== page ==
The sulking ended though, upon the start of the concert. I'm not going to give you a run down of the whole concert, because you already know how it went---it was utterly fantastic. I even cried during the Adagietto---something I pride myself on NOT doing normally. Everyone else seems to, but me, and for a while, I kinda liked that. I could not help but cry during it though, as it was so moving. I probably also cried out of happiness, since I had recieved an autograph facsimile of the score to the Adagietto, and was thinking of that a lot, since I spent the night before pouring over it for hours.

But back to Dudamel....we need more of him in the classical world. Such a young man with such passion is such a draw for people, and such an inspiration as well! We need more Dudamel's in the world not only to fill more seats, but to continue people's appreciation for and love of classical music. And then to have conductor's with his level of passion, commitment, and knowledge can do nothing but improve orchestras. (oh man I wish the Indianapolis Symphony Orchestra could afford Dudamel. They need some inspiration like him.)

Afterwards, Robert and I were at Tavern on the Green, and we gave a toast to Mahler, and his kick ass compositions, and of course to Dudamel as well, for making our day so stinkin' cool.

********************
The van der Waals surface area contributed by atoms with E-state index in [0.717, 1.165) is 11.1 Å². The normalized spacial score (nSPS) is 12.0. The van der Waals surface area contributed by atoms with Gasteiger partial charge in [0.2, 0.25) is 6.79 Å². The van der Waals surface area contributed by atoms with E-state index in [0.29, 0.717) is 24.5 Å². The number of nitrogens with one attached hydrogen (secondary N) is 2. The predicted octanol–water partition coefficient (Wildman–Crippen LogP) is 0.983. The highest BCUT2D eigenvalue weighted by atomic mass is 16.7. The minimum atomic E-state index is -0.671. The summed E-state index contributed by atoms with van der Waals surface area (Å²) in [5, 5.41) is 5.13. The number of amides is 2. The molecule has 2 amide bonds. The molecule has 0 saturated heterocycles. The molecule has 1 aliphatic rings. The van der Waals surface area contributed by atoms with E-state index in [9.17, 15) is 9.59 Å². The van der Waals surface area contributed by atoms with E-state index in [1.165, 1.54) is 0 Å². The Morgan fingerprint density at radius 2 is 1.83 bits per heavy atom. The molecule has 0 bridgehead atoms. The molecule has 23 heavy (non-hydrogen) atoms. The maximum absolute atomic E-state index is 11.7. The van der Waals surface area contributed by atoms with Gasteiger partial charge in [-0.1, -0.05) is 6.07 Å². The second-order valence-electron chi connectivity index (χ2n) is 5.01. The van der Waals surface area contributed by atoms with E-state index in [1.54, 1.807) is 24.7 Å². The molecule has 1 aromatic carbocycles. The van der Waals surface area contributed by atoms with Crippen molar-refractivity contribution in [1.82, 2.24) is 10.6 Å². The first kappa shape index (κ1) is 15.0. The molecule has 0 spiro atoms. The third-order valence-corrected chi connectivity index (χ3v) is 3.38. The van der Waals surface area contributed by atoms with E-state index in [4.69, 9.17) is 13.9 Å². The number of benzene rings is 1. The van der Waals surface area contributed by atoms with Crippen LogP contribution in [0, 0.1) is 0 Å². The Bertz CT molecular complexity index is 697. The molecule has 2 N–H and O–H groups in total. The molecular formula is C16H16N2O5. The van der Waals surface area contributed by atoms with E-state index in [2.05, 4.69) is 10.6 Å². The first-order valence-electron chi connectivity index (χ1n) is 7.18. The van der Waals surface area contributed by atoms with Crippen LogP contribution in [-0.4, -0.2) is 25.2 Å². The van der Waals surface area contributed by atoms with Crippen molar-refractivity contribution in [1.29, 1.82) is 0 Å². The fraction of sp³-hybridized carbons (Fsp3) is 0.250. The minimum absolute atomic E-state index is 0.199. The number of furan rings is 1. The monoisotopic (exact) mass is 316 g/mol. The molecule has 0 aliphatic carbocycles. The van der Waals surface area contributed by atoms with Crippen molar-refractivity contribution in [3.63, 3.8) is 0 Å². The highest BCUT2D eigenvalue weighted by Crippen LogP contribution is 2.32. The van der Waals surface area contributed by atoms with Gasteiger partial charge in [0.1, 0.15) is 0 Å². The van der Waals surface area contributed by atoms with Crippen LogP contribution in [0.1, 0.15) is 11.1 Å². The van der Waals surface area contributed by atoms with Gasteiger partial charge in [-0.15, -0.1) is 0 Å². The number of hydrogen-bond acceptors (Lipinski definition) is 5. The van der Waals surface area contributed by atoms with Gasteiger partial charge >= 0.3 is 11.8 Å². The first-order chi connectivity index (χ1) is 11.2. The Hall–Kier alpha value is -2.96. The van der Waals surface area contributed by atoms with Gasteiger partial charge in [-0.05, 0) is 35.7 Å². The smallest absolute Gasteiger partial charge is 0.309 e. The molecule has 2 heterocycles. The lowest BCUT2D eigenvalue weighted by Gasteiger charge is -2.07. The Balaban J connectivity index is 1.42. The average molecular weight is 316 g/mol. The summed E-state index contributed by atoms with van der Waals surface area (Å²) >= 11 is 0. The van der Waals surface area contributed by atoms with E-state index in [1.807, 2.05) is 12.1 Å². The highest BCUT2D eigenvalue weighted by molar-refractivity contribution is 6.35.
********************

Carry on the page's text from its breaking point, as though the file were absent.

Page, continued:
I don't know how other concerts will be able to top that one--it has set the bar unbelievably high, to say the least. That's the only bad thing about going around and hearing amazing concerts--the bar keeps going up and up. The chance of being disappointed by other orchestras gets higher, and then all of a sudden, I'll find myself doing nothing but going to the best orchestras whenever I can afford the cash and time.

I'm spoiled, in other words!

Wednesday, January 14, 2009

The best gift EVER!

Yesterday marked my second day in New York City, and was yet again, a total blast. My friend Robert flew in to town (for Mahler as well!) and we spent our day ice skating, seeing the sights, gabbing about Mahler, taking the wrong subway--just once thank goodness, and overall, having a BLAST. Robert, if you remember, has guest reviewed some Mahler concerts on this blog, here and here.

We got to the end of our day, and he says to me, "I have something for you". I was, of course, intrigued. What could it be?